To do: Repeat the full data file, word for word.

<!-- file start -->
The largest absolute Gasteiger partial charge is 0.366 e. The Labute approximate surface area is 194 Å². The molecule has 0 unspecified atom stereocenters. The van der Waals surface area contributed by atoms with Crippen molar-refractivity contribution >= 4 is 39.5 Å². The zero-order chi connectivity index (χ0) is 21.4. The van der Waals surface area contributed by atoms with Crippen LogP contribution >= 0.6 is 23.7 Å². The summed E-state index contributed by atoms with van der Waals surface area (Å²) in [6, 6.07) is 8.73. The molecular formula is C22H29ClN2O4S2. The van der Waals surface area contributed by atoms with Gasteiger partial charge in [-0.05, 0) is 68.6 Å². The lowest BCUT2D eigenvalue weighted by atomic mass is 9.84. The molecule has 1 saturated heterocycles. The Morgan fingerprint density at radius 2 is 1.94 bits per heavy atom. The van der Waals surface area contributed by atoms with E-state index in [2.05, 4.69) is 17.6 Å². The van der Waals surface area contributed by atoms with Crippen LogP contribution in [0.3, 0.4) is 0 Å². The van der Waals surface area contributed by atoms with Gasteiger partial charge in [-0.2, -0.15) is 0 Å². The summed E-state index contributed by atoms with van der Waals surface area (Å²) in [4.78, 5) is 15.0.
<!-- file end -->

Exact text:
The largest absolute Gasteiger partial charge is 0.366 e. The Labute approximate surface area is 194 Å². The molecule has 0 unspecified atom stereocenters. The van der Waals surface area contributed by atoms with Crippen molar-refractivity contribution >= 4 is 39.5 Å². The zero-order chi connectivity index (χ0) is 21.4. The van der Waals surface area contributed by atoms with Crippen LogP contribution >= 0.6 is 23.7 Å². The summed E-state index contributed by atoms with van der Waals surface area (Å²) in [6, 6.07) is 8.73. The molecular formula is C22H29ClN2O4S2. The van der Waals surface area contributed by atoms with Gasteiger partial charge in [-0.05, 0) is 68.6 Å². The lowest BCUT2D eigenvalue weighted by atomic mass is 9.84. The molecule has 1 saturated heterocycles. The Morgan fingerprint density at radius 2 is 1.94 bits per heavy atom. The van der Waals surface area contributed by atoms with E-state index in [2.05, 4.69) is 17.6 Å². The van der Waals surface area contributed by atoms with Crippen LogP contribution in [0.3, 0.4) is 0 Å². The van der Waals surface area contributed by atoms with Gasteiger partial charge in [-0.2, -0.15) is 0 Å². The summed E-state index contributed by atoms with van der Waals surface area (Å²) in [4.78, 5) is 15.0.